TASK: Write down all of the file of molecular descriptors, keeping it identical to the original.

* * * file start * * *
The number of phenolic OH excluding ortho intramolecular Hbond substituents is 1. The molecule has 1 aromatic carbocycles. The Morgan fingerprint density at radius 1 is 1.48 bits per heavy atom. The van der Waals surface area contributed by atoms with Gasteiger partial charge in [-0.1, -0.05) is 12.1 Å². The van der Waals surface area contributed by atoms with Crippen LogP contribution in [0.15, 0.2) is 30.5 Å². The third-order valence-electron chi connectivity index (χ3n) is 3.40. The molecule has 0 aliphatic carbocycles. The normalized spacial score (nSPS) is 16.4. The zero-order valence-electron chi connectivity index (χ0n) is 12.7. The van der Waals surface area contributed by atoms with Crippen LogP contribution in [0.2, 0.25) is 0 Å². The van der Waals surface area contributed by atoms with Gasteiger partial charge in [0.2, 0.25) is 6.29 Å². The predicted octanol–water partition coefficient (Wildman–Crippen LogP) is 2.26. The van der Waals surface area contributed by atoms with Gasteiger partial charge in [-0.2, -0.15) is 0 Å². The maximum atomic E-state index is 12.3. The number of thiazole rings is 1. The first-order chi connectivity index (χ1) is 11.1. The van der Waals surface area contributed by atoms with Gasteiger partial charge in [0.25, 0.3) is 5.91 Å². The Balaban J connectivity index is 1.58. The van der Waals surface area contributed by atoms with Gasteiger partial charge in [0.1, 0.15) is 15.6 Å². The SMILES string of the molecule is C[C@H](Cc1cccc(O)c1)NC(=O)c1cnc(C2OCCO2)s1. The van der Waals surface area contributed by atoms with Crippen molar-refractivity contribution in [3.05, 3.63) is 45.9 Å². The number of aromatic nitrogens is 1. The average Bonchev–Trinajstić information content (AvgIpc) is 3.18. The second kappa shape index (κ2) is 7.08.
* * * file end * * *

The number of phenolic OH excluding ortho intramolecular Hbond substituents is 1. The molecule has 1 aromatic carbocycles. The Morgan fingerprint density at radius 1 is 1.48 bits per heavy atom. The van der Waals surface area contributed by atoms with Gasteiger partial charge in [-0.1, -0.05) is 12.1 Å². The van der Waals surface area contributed by atoms with Crippen LogP contribution in [0.15, 0.2) is 30.5 Å². The third-order valence-electron chi connectivity index (χ3n) is 3.40. The molecule has 0 aliphatic carbocycles. The normalized spacial score (nSPS) is 16.4. The zero-order valence-electron chi connectivity index (χ0n) is 12.7. The van der Waals surface area contributed by atoms with Crippen LogP contribution in [0.2, 0.25) is 0 Å². The van der Waals surface area contributed by atoms with Gasteiger partial charge in [0.2, 0.25) is 6.29 Å². The predicted octanol–water partition coefficient (Wildman–Crippen LogP) is 2.26. The van der Waals surface area contributed by atoms with Gasteiger partial charge in [-0.2, -0.15) is 0 Å². The maximum atomic E-state index is 12.3. The number of thiazole rings is 1. The first-order chi connectivity index (χ1) is 11.1. The van der Waals surface area contributed by atoms with Gasteiger partial charge in [0.25, 0.3) is 5.91 Å². The Balaban J connectivity index is 1.58. The van der Waals surface area contributed by atoms with Gasteiger partial charge in [0.1, 0.15) is 15.6 Å². The SMILES string of the molecule is C[C@H](Cc1cccc(O)c1)NC(=O)c1cnc(C2OCCO2)s1. The van der Waals surface area contributed by atoms with Crippen molar-refractivity contribution in [3.05, 3.63) is 45.9 Å². The number of aromatic nitrogens is 1. The average Bonchev–Trinajstić information content (AvgIpc) is 3.18. The second kappa shape index (κ2) is 7.08.